Bennett Wilburn


Professional Interests:
My technical career includes microprocessor VLSI circuit design, architecting the world’s first 100-camera light field video camera array, and work in computational photography, computer graphics, and computer vision. My main research interest is systems for capturing the real world for graphics and computational photography applications. My recent experience has been in the commercialization of new technologies, and I aim to continue developing interesting technologies and creating innovative and compelling consumer products.

Recent History: After finishing my thesis and post-doctoral work in 2005, I spent half a year consulting with IPIX, working on technology to create a gigapixel video camera array for high-resolution real-time surveillance from unmanned aerial vehicles. This technology was eventually spun off into a startup called Argusight. After that I spent five years in the Visual Computing Group at Microsoft Research Asia in Beijing, China. I then jumped back into industry, working at Lytro on the world's first consumer light field camera. Recently I returned to Microsoft to work on cool, new gadgets.

High Performance Imaging Using Arrays of Inexpensive Cameras.

Research Affiliations while at Stanford:
Dissertation Research:

The Stanford Multiple Camera Array. My research focus at Stanford was high performance imaging using cheap image sensors. To explore the possibilities of inexpensive sensing, I designed the Stanford Multiple Camera Array, shown at left. The system uses MPEG video compression and IEEE1394 communication to capture minutes of video from over 100 CMOS image sensors using just four PC's. The array has been operational since February 2003, and since then we've developed our geometric and radiometric calibration pipelines and explored several applications.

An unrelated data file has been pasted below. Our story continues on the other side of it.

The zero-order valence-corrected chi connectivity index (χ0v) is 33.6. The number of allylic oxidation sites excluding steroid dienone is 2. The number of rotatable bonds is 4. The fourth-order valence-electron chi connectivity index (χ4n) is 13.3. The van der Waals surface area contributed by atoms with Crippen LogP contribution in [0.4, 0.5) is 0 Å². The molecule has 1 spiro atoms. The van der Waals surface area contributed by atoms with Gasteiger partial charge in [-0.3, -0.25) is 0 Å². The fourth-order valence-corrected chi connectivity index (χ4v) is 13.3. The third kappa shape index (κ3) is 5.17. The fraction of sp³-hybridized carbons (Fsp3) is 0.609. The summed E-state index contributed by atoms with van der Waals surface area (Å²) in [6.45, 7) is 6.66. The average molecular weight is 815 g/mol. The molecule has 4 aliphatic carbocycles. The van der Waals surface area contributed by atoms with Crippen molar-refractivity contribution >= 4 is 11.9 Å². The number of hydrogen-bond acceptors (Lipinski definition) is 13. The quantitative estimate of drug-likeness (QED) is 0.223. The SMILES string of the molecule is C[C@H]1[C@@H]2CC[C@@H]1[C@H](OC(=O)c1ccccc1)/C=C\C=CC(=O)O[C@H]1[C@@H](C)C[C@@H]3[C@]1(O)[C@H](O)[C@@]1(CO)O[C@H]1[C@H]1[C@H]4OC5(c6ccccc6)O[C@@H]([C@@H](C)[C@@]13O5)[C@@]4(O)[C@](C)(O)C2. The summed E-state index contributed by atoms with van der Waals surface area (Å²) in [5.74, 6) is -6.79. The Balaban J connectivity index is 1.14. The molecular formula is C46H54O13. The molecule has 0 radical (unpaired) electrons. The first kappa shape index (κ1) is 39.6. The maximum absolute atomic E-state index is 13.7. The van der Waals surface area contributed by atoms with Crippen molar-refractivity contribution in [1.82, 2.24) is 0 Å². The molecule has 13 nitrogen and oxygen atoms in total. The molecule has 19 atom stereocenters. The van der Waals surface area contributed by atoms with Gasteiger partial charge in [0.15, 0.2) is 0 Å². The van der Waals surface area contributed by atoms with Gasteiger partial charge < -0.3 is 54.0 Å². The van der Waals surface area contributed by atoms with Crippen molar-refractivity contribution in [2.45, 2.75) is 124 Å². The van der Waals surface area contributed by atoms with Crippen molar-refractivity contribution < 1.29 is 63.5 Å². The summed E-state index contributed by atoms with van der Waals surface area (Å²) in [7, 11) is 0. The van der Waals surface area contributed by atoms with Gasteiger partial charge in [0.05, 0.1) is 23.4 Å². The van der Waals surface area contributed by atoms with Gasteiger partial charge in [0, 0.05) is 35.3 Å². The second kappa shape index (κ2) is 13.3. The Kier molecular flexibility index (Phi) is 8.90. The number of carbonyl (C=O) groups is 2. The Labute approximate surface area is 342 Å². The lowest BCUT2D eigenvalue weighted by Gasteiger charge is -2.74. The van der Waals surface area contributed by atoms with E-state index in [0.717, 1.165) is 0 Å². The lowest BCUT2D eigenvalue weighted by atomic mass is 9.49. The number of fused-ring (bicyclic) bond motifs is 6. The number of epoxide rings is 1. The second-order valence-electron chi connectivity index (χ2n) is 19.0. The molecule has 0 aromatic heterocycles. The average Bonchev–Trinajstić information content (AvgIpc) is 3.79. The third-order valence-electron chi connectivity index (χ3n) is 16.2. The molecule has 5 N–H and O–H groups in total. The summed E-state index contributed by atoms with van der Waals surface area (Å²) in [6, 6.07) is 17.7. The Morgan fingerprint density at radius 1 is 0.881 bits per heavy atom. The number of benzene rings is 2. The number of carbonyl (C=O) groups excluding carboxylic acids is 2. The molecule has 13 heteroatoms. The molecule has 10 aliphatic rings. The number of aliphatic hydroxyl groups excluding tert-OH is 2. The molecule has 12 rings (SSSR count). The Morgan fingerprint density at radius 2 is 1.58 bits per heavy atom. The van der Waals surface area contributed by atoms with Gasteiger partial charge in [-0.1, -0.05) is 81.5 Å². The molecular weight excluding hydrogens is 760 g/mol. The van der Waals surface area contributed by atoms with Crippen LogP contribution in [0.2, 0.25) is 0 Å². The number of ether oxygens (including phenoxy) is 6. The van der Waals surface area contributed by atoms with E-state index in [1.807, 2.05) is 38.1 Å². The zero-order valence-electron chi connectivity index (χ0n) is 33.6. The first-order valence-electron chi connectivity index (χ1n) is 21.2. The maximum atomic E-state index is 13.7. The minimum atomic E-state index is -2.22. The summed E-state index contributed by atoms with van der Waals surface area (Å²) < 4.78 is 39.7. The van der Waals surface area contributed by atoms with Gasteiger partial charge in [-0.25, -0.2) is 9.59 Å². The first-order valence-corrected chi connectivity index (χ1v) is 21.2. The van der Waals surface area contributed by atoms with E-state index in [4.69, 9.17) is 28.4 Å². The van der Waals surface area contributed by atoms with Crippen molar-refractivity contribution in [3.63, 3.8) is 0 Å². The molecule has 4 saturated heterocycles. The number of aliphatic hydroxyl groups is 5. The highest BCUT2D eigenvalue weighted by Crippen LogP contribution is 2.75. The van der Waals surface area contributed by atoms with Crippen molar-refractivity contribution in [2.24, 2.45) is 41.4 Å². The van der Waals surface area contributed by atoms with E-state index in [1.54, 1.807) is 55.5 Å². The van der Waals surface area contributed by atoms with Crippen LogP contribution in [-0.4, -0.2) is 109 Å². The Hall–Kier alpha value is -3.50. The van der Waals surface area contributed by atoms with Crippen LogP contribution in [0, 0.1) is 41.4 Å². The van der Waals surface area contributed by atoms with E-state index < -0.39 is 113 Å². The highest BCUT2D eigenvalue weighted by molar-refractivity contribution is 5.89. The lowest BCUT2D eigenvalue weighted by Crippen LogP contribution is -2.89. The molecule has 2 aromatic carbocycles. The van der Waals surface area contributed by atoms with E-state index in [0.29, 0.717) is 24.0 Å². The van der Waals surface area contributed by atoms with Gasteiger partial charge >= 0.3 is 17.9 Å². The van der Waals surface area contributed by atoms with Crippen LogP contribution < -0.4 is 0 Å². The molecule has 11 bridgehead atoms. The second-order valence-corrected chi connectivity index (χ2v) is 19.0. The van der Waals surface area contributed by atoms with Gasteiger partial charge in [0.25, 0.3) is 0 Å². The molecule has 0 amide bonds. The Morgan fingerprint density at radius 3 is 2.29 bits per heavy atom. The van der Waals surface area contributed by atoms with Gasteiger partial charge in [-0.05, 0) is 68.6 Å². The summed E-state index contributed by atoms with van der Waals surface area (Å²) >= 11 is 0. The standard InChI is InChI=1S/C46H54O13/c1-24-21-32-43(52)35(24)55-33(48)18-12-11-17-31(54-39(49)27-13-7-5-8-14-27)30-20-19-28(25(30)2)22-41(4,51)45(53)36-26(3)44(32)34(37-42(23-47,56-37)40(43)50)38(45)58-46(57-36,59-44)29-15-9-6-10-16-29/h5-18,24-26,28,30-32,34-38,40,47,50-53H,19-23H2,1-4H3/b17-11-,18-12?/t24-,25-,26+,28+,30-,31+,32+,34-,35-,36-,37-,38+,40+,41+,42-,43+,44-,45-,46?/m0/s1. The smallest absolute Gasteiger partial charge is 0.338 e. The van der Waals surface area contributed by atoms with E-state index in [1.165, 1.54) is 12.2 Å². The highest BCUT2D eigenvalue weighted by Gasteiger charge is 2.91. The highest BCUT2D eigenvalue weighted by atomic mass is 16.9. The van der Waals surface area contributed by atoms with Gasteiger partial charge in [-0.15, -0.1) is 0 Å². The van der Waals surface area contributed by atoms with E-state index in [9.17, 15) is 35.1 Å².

Selected Publications:

Photometric Stereo for Dynamic Surface Orientations. H.W. Kim, B. Wilburn, m. Ben-Ezra. Proc. European Conference on Computer Vision (ECCV), 2010. This works presents a photometric stereo (shape from active illumination) system and method for computing the time-varying shape of non-rigid objects of unknown and spatially varying materials. The prior art uses time-multiplexed illumination but assumes constant surface normals across several frames, fundamentally limiting the accuracy of the estimated normals. We explicitly account for time-varying surface orientations and show that for unknown Lambertian materials, five images are sufficient to recover surface orientation in one frame. Our optimized systems exploits the physical properties of typical cameras and LEDs to use just three images, and also facilitates frame-to-frame image alignment using standard optical flow methods, despite time-varying illumination. This video shows some examples of the fine shape detail we can capture with this system.